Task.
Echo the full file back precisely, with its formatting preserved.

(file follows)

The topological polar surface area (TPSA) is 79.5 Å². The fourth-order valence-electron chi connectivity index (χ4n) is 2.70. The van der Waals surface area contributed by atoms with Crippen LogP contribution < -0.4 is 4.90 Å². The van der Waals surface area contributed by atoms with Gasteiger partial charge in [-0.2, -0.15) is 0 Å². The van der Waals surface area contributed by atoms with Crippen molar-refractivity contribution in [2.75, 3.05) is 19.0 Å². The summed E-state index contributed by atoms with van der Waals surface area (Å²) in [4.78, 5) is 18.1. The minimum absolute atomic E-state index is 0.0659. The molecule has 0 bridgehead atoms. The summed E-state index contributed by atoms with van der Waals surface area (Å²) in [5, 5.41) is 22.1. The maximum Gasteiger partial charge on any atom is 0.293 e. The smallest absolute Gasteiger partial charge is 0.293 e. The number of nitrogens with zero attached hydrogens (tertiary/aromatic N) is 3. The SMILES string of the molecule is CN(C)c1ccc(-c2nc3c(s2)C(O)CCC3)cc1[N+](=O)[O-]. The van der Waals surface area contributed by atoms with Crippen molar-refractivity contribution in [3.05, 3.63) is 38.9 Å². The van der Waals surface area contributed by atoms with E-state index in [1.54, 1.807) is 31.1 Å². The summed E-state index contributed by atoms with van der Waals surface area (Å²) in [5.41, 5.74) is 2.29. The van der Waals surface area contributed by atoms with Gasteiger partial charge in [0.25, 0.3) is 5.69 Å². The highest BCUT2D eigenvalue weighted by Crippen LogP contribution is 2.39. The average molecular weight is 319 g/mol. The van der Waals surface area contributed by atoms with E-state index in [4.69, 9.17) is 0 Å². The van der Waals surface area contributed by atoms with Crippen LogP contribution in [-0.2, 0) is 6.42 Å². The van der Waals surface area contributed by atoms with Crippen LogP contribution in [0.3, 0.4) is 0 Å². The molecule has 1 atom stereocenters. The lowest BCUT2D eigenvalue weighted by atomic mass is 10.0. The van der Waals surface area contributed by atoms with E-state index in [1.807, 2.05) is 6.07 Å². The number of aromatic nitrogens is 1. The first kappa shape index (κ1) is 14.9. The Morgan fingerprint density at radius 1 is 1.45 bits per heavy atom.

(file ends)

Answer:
The topological polar surface area (TPSA) is 79.5 Å². The fourth-order valence-electron chi connectivity index (χ4n) is 2.70. The van der Waals surface area contributed by atoms with Crippen LogP contribution < -0.4 is 4.90 Å². The van der Waals surface area contributed by atoms with Gasteiger partial charge in [-0.2, -0.15) is 0 Å². The van der Waals surface area contributed by atoms with Crippen molar-refractivity contribution in [2.75, 3.05) is 19.0 Å². The summed E-state index contributed by atoms with van der Waals surface area (Å²) in [4.78, 5) is 18.1. The minimum absolute atomic E-state index is 0.0659. The molecule has 0 bridgehead atoms. The summed E-state index contributed by atoms with van der Waals surface area (Å²) in [5, 5.41) is 22.1. The maximum Gasteiger partial charge on any atom is 0.293 e. The smallest absolute Gasteiger partial charge is 0.293 e. The number of nitrogens with zero attached hydrogens (tertiary/aromatic N) is 3. The SMILES string of the molecule is CN(C)c1ccc(-c2nc3c(s2)C(O)CCC3)cc1[N+](=O)[O-]. The van der Waals surface area contributed by atoms with Crippen molar-refractivity contribution in [3.05, 3.63) is 38.9 Å². The van der Waals surface area contributed by atoms with E-state index in [1.54, 1.807) is 31.1 Å². The summed E-state index contributed by atoms with van der Waals surface area (Å²) in [5.41, 5.74) is 2.29. The van der Waals surface area contributed by atoms with Gasteiger partial charge in [0.25, 0.3) is 5.69 Å². The highest BCUT2D eigenvalue weighted by Crippen LogP contribution is 2.39. The average molecular weight is 319 g/mol. The van der Waals surface area contributed by atoms with E-state index in [4.69, 9.17) is 0 Å². The van der Waals surface area contributed by atoms with Crippen LogP contribution in [-0.2, 0) is 6.42 Å². The van der Waals surface area contributed by atoms with Crippen LogP contribution in [0.3, 0.4) is 0 Å². The molecule has 1 atom stereocenters. The lowest BCUT2D eigenvalue weighted by atomic mass is 10.0. The van der Waals surface area contributed by atoms with E-state index in [1.807, 2.05) is 6.07 Å². The number of aromatic nitrogens is 1. The first kappa shape index (κ1) is 14.9. The Morgan fingerprint density at radius 1 is 1.45 bits per heavy atom.